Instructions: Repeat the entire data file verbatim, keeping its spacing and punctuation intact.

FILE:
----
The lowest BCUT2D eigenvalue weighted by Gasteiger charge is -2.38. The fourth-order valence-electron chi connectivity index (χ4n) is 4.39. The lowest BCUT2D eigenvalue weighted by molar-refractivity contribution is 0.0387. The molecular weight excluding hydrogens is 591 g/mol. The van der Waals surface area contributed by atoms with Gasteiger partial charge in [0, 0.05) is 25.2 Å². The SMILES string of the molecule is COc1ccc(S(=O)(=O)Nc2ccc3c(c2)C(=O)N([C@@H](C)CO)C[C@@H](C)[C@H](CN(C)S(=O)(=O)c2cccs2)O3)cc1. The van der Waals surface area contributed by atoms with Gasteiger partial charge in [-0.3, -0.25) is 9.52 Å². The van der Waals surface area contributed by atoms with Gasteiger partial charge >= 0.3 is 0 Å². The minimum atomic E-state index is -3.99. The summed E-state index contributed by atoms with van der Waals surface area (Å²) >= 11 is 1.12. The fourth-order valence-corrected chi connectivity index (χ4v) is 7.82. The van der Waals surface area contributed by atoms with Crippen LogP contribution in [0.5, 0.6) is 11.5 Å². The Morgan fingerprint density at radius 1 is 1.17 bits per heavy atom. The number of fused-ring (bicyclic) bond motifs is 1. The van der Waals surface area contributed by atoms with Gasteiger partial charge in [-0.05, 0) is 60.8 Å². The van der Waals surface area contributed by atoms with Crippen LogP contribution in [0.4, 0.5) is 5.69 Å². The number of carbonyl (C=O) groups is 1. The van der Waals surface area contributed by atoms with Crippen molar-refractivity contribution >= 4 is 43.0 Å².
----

The lowest BCUT2D eigenvalue weighted by Gasteiger charge is -2.38. The fourth-order valence-electron chi connectivity index (χ4n) is 4.39. The lowest BCUT2D eigenvalue weighted by molar-refractivity contribution is 0.0387. The molecular weight excluding hydrogens is 591 g/mol. The van der Waals surface area contributed by atoms with Gasteiger partial charge in [0, 0.05) is 25.2 Å². The SMILES string of the molecule is COc1ccc(S(=O)(=O)Nc2ccc3c(c2)C(=O)N([C@@H](C)CO)C[C@@H](C)[C@H](CN(C)S(=O)(=O)c2cccs2)O3)cc1. The van der Waals surface area contributed by atoms with Gasteiger partial charge in [-0.3, -0.25) is 9.52 Å². The van der Waals surface area contributed by atoms with Gasteiger partial charge >= 0.3 is 0 Å². The minimum atomic E-state index is -3.99. The summed E-state index contributed by atoms with van der Waals surface area (Å²) >= 11 is 1.12. The fourth-order valence-corrected chi connectivity index (χ4v) is 7.82. The van der Waals surface area contributed by atoms with Crippen LogP contribution in [0.5, 0.6) is 11.5 Å². The Morgan fingerprint density at radius 1 is 1.17 bits per heavy atom. The number of fused-ring (bicyclic) bond motifs is 1. The van der Waals surface area contributed by atoms with Gasteiger partial charge in [-0.05, 0) is 60.8 Å². The van der Waals surface area contributed by atoms with Crippen LogP contribution in [0.4, 0.5) is 5.69 Å². The number of carbonyl (C=O) groups is 1. The van der Waals surface area contributed by atoms with Crippen molar-refractivity contribution >= 4 is 43.0 Å².